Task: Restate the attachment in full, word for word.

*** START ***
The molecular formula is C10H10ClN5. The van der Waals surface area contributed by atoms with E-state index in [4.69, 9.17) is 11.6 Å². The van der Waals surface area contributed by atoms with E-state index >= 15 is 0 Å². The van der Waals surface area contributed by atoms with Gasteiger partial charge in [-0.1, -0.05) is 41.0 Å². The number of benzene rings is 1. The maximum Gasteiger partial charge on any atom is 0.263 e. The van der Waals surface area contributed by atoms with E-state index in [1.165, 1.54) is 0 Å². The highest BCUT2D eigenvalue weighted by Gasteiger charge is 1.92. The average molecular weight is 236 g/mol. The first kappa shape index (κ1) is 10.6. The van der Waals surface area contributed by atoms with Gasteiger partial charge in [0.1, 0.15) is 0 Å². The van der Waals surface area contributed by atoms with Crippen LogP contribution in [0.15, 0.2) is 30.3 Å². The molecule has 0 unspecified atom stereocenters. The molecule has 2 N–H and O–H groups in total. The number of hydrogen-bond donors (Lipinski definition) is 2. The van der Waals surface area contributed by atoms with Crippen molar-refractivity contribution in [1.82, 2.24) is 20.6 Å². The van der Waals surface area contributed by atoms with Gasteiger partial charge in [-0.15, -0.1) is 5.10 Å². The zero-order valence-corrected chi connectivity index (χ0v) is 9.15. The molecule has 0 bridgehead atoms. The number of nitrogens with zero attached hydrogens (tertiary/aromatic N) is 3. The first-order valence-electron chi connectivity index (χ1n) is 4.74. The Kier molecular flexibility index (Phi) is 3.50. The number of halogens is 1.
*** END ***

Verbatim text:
The molecular formula is C10H10ClN5. The van der Waals surface area contributed by atoms with E-state index in [4.69, 9.17) is 11.6 Å². The van der Waals surface area contributed by atoms with E-state index >= 15 is 0 Å². The van der Waals surface area contributed by atoms with Gasteiger partial charge in [-0.1, -0.05) is 41.0 Å². The number of benzene rings is 1. The maximum Gasteiger partial charge on any atom is 0.263 e. The van der Waals surface area contributed by atoms with E-state index in [1.165, 1.54) is 0 Å². The highest BCUT2D eigenvalue weighted by Gasteiger charge is 1.92. The average molecular weight is 236 g/mol. The first kappa shape index (κ1) is 10.6. The van der Waals surface area contributed by atoms with Gasteiger partial charge in [0.1, 0.15) is 0 Å². The van der Waals surface area contributed by atoms with Crippen LogP contribution in [0.15, 0.2) is 30.3 Å². The molecule has 0 unspecified atom stereocenters. The molecule has 2 N–H and O–H groups in total. The number of hydrogen-bond donors (Lipinski definition) is 2. The van der Waals surface area contributed by atoms with Crippen molar-refractivity contribution in [1.82, 2.24) is 20.6 Å². The van der Waals surface area contributed by atoms with Gasteiger partial charge in [-0.15, -0.1) is 5.10 Å². The zero-order valence-corrected chi connectivity index (χ0v) is 9.15. The molecule has 0 bridgehead atoms. The number of nitrogens with zero attached hydrogens (tertiary/aromatic N) is 3. The first-order valence-electron chi connectivity index (χ1n) is 4.74. The Kier molecular flexibility index (Phi) is 3.50. The number of halogens is 1.